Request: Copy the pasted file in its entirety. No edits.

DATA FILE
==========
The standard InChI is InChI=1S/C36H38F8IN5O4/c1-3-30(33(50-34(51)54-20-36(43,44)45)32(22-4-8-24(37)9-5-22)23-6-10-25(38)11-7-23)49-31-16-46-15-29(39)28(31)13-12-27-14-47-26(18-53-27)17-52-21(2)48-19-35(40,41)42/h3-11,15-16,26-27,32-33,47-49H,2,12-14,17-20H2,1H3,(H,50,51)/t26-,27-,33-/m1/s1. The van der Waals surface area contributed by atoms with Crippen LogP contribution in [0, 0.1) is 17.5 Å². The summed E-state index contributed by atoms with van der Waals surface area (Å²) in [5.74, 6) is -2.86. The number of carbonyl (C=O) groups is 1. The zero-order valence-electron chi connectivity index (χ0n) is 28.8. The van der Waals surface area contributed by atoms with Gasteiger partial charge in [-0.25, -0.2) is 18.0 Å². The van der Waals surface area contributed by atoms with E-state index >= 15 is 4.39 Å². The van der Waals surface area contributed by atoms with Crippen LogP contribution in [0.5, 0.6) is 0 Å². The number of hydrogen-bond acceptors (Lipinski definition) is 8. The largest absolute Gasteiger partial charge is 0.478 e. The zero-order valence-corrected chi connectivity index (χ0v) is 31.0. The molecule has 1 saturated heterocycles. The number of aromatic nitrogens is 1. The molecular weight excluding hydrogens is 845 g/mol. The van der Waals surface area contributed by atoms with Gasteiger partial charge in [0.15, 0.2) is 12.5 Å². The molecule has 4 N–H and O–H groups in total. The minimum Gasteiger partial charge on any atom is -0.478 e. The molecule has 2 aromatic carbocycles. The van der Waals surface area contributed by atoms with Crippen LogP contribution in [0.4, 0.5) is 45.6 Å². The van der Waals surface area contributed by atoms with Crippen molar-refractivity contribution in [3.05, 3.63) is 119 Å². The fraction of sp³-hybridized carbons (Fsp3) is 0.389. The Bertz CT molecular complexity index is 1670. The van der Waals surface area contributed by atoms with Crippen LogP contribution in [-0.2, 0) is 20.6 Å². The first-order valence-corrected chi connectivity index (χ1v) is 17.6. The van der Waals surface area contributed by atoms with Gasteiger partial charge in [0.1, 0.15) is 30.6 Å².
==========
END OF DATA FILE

The standard InChI is InChI=1S/C36H38F8IN5O4/c1-3-30(33(50-34(51)54-20-36(43,44)45)32(22-4-8-24(37)9-5-22)23-6-10-25(38)11-7-23)49-31-16-46-15-29(39)28(31)13-12-27-14-47-26(18-53-27)17-52-21(2)48-19-35(40,41)42/h3-11,15-16,26-27,32-33,47-49H,2,12-14,17-20H2,1H3,(H,50,51)/t26-,27-,33-/m1/s1. The van der Waals surface area contributed by atoms with Crippen LogP contribution in [0, 0.1) is 17.5 Å². The summed E-state index contributed by atoms with van der Waals surface area (Å²) in [5.74, 6) is -2.86. The number of carbonyl (C=O) groups is 1. The zero-order valence-electron chi connectivity index (χ0n) is 28.8. The van der Waals surface area contributed by atoms with Gasteiger partial charge in [-0.25, -0.2) is 18.0 Å². The van der Waals surface area contributed by atoms with E-state index >= 15 is 4.39 Å². The van der Waals surface area contributed by atoms with Crippen LogP contribution in [0.5, 0.6) is 0 Å². The number of hydrogen-bond acceptors (Lipinski definition) is 8. The largest absolute Gasteiger partial charge is 0.478 e. The zero-order valence-corrected chi connectivity index (χ0v) is 31.0. The molecule has 1 saturated heterocycles. The number of aromatic nitrogens is 1. The molecular weight excluding hydrogens is 845 g/mol. The van der Waals surface area contributed by atoms with Gasteiger partial charge in [0.15, 0.2) is 12.5 Å². The molecule has 4 N–H and O–H groups in total. The minimum Gasteiger partial charge on any atom is -0.478 e. The molecule has 2 aromatic carbocycles. The van der Waals surface area contributed by atoms with Crippen LogP contribution in [0.4, 0.5) is 45.6 Å². The van der Waals surface area contributed by atoms with Crippen molar-refractivity contribution in [3.05, 3.63) is 119 Å². The fraction of sp³-hybridized carbons (Fsp3) is 0.389. The Bertz CT molecular complexity index is 1670. The van der Waals surface area contributed by atoms with Crippen LogP contribution in [-0.2, 0) is 20.6 Å². The first-order valence-corrected chi connectivity index (χ1v) is 17.6. The van der Waals surface area contributed by atoms with Gasteiger partial charge in [0.1, 0.15) is 30.6 Å².